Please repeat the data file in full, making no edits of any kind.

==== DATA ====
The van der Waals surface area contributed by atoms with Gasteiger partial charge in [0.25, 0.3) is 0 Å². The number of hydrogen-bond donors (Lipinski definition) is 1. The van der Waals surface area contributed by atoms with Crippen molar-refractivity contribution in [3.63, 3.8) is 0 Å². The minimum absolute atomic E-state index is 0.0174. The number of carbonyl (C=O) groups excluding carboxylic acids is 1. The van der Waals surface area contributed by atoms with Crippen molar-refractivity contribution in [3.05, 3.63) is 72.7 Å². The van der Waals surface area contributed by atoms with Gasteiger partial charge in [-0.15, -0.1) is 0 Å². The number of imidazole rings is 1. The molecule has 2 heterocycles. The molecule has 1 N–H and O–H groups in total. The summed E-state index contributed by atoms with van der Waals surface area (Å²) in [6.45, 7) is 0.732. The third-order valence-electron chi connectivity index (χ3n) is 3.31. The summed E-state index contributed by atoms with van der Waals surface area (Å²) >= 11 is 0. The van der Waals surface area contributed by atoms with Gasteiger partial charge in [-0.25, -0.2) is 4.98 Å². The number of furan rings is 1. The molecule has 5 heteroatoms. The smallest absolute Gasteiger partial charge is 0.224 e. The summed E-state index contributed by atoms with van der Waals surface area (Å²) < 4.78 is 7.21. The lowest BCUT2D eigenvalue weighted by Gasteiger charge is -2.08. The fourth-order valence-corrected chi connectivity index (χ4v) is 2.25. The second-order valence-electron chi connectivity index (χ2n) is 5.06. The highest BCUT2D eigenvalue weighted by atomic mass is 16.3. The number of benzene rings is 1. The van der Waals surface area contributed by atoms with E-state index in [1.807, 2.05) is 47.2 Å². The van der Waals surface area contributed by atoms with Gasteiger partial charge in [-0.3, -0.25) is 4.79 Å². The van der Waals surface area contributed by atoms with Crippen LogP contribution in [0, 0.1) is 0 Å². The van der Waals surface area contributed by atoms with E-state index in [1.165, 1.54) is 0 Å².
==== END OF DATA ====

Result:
The van der Waals surface area contributed by atoms with Gasteiger partial charge in [0.25, 0.3) is 0 Å². The number of hydrogen-bond donors (Lipinski definition) is 1. The van der Waals surface area contributed by atoms with Crippen molar-refractivity contribution in [3.63, 3.8) is 0 Å². The minimum absolute atomic E-state index is 0.0174. The number of carbonyl (C=O) groups excluding carboxylic acids is 1. The van der Waals surface area contributed by atoms with Crippen molar-refractivity contribution in [3.05, 3.63) is 72.7 Å². The van der Waals surface area contributed by atoms with Gasteiger partial charge in [-0.15, -0.1) is 0 Å². The number of imidazole rings is 1. The molecule has 2 heterocycles. The molecule has 1 N–H and O–H groups in total. The summed E-state index contributed by atoms with van der Waals surface area (Å²) in [6.45, 7) is 0.732. The third-order valence-electron chi connectivity index (χ3n) is 3.31. The summed E-state index contributed by atoms with van der Waals surface area (Å²) >= 11 is 0. The van der Waals surface area contributed by atoms with Gasteiger partial charge in [-0.25, -0.2) is 4.98 Å². The number of furan rings is 1. The molecule has 5 heteroatoms. The smallest absolute Gasteiger partial charge is 0.224 e. The summed E-state index contributed by atoms with van der Waals surface area (Å²) < 4.78 is 7.21. The lowest BCUT2D eigenvalue weighted by Gasteiger charge is -2.08. The fourth-order valence-corrected chi connectivity index (χ4v) is 2.25. The second-order valence-electron chi connectivity index (χ2n) is 5.06. The highest BCUT2D eigenvalue weighted by atomic mass is 16.3. The number of benzene rings is 1. The van der Waals surface area contributed by atoms with E-state index in [1.807, 2.05) is 47.2 Å². The van der Waals surface area contributed by atoms with Gasteiger partial charge in [-0.3, -0.25) is 4.79 Å². The van der Waals surface area contributed by atoms with Crippen LogP contribution in [0, 0.1) is 0 Å². The van der Waals surface area contributed by atoms with E-state index in [1.165, 1.54) is 0 Å².